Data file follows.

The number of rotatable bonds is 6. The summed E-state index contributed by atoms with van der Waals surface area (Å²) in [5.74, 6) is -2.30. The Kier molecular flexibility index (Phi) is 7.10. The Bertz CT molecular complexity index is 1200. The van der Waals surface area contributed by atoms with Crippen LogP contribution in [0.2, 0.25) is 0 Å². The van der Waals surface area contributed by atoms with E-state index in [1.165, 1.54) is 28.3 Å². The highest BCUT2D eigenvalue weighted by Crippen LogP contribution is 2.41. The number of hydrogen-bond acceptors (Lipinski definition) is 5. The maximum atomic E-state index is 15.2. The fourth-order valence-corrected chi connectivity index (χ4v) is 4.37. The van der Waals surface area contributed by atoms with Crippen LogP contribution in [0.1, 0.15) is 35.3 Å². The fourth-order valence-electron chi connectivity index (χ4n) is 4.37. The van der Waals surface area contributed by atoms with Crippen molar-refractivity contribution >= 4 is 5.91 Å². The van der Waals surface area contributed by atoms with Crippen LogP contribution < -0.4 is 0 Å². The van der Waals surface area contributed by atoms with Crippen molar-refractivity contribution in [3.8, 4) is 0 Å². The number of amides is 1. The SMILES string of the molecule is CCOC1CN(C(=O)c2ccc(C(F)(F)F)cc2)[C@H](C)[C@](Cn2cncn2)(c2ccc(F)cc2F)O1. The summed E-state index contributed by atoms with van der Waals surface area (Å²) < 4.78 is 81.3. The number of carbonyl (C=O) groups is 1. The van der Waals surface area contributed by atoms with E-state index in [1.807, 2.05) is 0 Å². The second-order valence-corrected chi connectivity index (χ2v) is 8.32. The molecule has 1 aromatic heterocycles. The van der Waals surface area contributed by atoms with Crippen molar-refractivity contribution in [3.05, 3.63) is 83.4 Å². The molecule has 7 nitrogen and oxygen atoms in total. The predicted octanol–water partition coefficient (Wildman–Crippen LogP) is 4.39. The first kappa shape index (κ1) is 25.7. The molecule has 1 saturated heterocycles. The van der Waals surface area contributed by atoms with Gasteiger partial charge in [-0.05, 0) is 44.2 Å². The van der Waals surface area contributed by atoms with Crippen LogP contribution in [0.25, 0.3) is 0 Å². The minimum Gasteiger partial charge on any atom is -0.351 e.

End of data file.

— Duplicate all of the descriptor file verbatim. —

The number of rotatable bonds is 6. The summed E-state index contributed by atoms with van der Waals surface area (Å²) in [5.74, 6) is -2.30. The Kier molecular flexibility index (Phi) is 7.10. The Bertz CT molecular complexity index is 1200. The van der Waals surface area contributed by atoms with Crippen LogP contribution in [0.2, 0.25) is 0 Å². The van der Waals surface area contributed by atoms with E-state index in [1.165, 1.54) is 28.3 Å². The highest BCUT2D eigenvalue weighted by Crippen LogP contribution is 2.41. The number of hydrogen-bond acceptors (Lipinski definition) is 5. The maximum atomic E-state index is 15.2. The fourth-order valence-corrected chi connectivity index (χ4v) is 4.37. The van der Waals surface area contributed by atoms with Crippen LogP contribution in [0.1, 0.15) is 35.3 Å². The fourth-order valence-electron chi connectivity index (χ4n) is 4.37. The van der Waals surface area contributed by atoms with Crippen molar-refractivity contribution >= 4 is 5.91 Å². The van der Waals surface area contributed by atoms with Crippen LogP contribution < -0.4 is 0 Å². The van der Waals surface area contributed by atoms with Crippen molar-refractivity contribution in [3.8, 4) is 0 Å². The number of amides is 1. The SMILES string of the molecule is CCOC1CN(C(=O)c2ccc(C(F)(F)F)cc2)[C@H](C)[C@](Cn2cncn2)(c2ccc(F)cc2F)O1. The summed E-state index contributed by atoms with van der Waals surface area (Å²) < 4.78 is 81.3. The number of carbonyl (C=O) groups is 1. The van der Waals surface area contributed by atoms with E-state index in [1.807, 2.05) is 0 Å². The second-order valence-corrected chi connectivity index (χ2v) is 8.32. The molecule has 1 aromatic heterocycles. The van der Waals surface area contributed by atoms with Crippen molar-refractivity contribution in [3.05, 3.63) is 83.4 Å². The molecule has 7 nitrogen and oxygen atoms in total. The predicted octanol–water partition coefficient (Wildman–Crippen LogP) is 4.39. The first kappa shape index (κ1) is 25.7. The molecule has 1 saturated heterocycles. The van der Waals surface area contributed by atoms with Gasteiger partial charge in [-0.05, 0) is 44.2 Å². The van der Waals surface area contributed by atoms with Crippen LogP contribution in [0.25, 0.3) is 0 Å². The minimum Gasteiger partial charge on any atom is -0.351 e.